Do you know how many times I’ve said, “No one told me this was going to happen” in my child’s short life? When breastfeeding didn’t happen naturally, I said, “No one said it was going to be this hard!” (They did.)
When I brought my kid home from the hospital and he made noises like a congested, dying bulldog, I freaked out believing he was surely choking on his own tongue. Why didn’t anyone warn me that newborns DO THAT? (I’m sure I read it somewhere on Baby Center.)
When Lucas projectile pooped onto my husband’s mouth I thought, “Dear God, I knew we were going to have to deal with poop, but no one said it’d be THIS BAD! (They most certainly did.)
And when my primal, biological love turned into being IN love, I noted that people said you loved your new baby more than anyone in your life, but before I had Lucas, I thought that was just bullshit. How could you love someone you didn’t really know? (You can, and you do, and you would gladly give up your life for him within the first few seconds of meeting him.)
All of those doubts and questions came within the first few weeks of my child’s life, but they’ve continued at every transition. Each new behavior, I find myself saying, “No one told me!”even though I’m almost positive they did in some way, but I probably dismissed it. So with that being said…
No one told me there’d be such a difference between the ages of three and four! But my toddler—my sweet, frustrating, funny, precocious toddler—is now a kid. And that small change is just the first domino in a snaking line of transitions that are now piling up before my very eyes.
Over the last month, we will have attended four birthday parties that are not just a baby cousin’s family party where we hang out, eat some pizza, and let the child dunk his head in some frosting. These were EVENTS, with activities and party favors and food spreads and special cakes and gifts that you open after everyone goes home. This was the first year that we had a friend party for Lucas, and it was beyond stressful. When I saw what a great time he was having, though, I was happy to go through it. But sheesh! This is a whole new ballgame.
Speaking of ballgame, we’ve signed the little tyke up for T-ball. They’ve got practice twice a week (and this is before they even start having games), and we had to buy uniforms, and there are fundraisers to participate in, and team BBQs, and weekly emails with SO MUCH INFORMATION and I’m like, wow…it’s T-ball. I didn’t think it’d be this intense.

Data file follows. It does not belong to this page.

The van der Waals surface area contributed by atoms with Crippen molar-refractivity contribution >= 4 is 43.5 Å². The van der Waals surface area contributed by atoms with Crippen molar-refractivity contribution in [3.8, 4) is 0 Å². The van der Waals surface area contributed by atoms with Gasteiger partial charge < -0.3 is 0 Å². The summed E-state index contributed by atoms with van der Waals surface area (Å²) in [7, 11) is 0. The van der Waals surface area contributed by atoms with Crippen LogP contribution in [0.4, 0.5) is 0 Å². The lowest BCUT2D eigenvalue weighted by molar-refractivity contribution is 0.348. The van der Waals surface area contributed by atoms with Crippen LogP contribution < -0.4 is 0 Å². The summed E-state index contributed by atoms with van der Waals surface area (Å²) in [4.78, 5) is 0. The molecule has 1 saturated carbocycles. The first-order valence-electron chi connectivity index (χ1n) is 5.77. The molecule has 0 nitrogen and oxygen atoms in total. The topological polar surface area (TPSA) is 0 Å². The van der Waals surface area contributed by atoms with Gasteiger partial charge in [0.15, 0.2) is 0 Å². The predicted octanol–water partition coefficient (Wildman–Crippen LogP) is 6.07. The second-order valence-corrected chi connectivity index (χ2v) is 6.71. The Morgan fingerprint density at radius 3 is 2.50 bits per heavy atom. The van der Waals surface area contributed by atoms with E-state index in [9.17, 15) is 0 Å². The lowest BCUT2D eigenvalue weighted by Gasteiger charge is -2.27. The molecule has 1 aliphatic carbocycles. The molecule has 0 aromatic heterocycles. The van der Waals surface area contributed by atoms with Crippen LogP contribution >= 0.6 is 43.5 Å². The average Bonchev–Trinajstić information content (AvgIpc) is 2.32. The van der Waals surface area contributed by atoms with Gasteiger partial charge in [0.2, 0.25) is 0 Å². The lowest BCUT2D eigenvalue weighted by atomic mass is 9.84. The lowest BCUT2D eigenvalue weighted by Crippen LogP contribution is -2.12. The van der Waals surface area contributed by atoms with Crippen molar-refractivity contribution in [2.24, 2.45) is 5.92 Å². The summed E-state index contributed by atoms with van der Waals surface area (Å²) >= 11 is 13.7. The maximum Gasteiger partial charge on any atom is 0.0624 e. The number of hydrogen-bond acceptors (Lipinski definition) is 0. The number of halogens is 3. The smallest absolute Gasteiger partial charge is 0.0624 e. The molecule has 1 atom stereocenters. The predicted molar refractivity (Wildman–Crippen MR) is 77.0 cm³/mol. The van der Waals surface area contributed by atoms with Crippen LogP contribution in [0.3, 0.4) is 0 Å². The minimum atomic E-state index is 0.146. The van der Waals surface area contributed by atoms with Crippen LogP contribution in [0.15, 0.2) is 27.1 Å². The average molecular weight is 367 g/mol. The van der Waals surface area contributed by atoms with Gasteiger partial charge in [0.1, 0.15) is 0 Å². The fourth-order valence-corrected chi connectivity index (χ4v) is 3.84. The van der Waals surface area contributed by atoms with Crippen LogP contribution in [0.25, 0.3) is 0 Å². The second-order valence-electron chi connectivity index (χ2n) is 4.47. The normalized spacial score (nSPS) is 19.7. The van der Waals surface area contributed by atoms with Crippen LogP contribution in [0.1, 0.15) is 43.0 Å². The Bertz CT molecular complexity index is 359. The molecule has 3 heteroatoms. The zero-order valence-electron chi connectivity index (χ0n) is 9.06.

Even Lucas looked back at us during his first practice a little bewildered like…what is happening right now? Of course, I don’t blame him. He is on a team with some kids who have to be 12 years old and they’re already launching the ball clear across the field. To go fetch it, they run past wandering, drugged-out homeless people. (Gotta love Salinas.) This makes me kind of glad Lucas can’t toss the ball more than a few feet.
Somehow these changes in my son’s life seem to be rolling over into changes in my and Alex’s lives as well. We are thinking about kindergarten and school districts, and this means we’re going to sell our house soon and buy a new home in a new area, which is going to be a HUGE transition for everyone. New house, new commute, possibly a new pre-school (which breaks my heart a little). Alex is looking into certifications to up the ante in his career, and I’m doing the same by taking on a ton of consulting and contract work.
All of a sudden, we’re in the circus.
I never saw myself as participating in the suburban parenting hysteria. The schlepping, the over-scheduling, the soccer (T-ball) mom, the mini-van. But I’m getting to work earlier so I can leave earlier so I can get Lucas to practice and then after he goes to bed, I’m hopping on my computer and doing more work. And I’m thinking about signing him up for soccer in the summer, because he loves playing in the park and he’s a natural. And the lease was up on my Kia, and if I’m not mistaken, my new car looks more like a minivan than a crossover, and I was thrilled with the extra space. Old me is giving new me the crazy eyes, but new me gets it now.
These changes, they’re going to come whether I’m ready for them or not. Whether people warned me about them or not. Whether I swore I wouldn’t be like that or not. If my son, my no-longer-toddler, wants to participate, then I’ll do everything in my power to get him to that party and bring him to those practices and get him into the good school district.
What that means is more intensity in every aspect of our lives. We need to step up in our careers to afford these opportunities. We need to sacrifice more time to be there for our son for his games or recitals or art shows or whatever it is he chooses to participate in. (We also need to draw the line when it becomes too much. We are, after all, only human.) But it’s a lot of adjusting in a relatively short period of time.
And no one told me it was going to get harder instead of easier….
(Okay, they totally did, but I just didn’t believe it.)